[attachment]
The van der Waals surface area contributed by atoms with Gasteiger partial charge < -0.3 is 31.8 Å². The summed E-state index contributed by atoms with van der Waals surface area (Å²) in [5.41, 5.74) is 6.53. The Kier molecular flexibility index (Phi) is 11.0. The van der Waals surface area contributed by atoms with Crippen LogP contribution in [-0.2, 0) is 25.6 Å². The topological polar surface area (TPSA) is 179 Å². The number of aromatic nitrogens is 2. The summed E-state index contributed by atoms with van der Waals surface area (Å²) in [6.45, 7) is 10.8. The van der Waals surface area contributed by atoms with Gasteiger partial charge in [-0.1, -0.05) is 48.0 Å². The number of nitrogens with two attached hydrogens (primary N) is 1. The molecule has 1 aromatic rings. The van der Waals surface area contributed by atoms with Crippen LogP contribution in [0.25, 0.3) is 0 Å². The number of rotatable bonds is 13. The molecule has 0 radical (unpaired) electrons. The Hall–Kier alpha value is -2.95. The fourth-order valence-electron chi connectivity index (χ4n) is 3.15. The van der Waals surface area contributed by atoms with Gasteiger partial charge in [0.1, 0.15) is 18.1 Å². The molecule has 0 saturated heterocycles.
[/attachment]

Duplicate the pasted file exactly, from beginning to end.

The van der Waals surface area contributed by atoms with Gasteiger partial charge < -0.3 is 31.8 Å². The summed E-state index contributed by atoms with van der Waals surface area (Å²) in [5.41, 5.74) is 6.53. The Kier molecular flexibility index (Phi) is 11.0. The van der Waals surface area contributed by atoms with Crippen LogP contribution in [-0.2, 0) is 25.6 Å². The topological polar surface area (TPSA) is 179 Å². The number of aromatic nitrogens is 2. The summed E-state index contributed by atoms with van der Waals surface area (Å²) in [6.45, 7) is 10.8. The van der Waals surface area contributed by atoms with Gasteiger partial charge in [-0.1, -0.05) is 48.0 Å². The number of nitrogens with two attached hydrogens (primary N) is 1. The molecule has 1 aromatic rings. The van der Waals surface area contributed by atoms with Crippen LogP contribution in [0.25, 0.3) is 0 Å². The number of rotatable bonds is 13. The molecule has 0 radical (unpaired) electrons. The Hall–Kier alpha value is -2.95. The fourth-order valence-electron chi connectivity index (χ4n) is 3.15. The van der Waals surface area contributed by atoms with Gasteiger partial charge in [0.1, 0.15) is 18.1 Å². The molecule has 0 saturated heterocycles.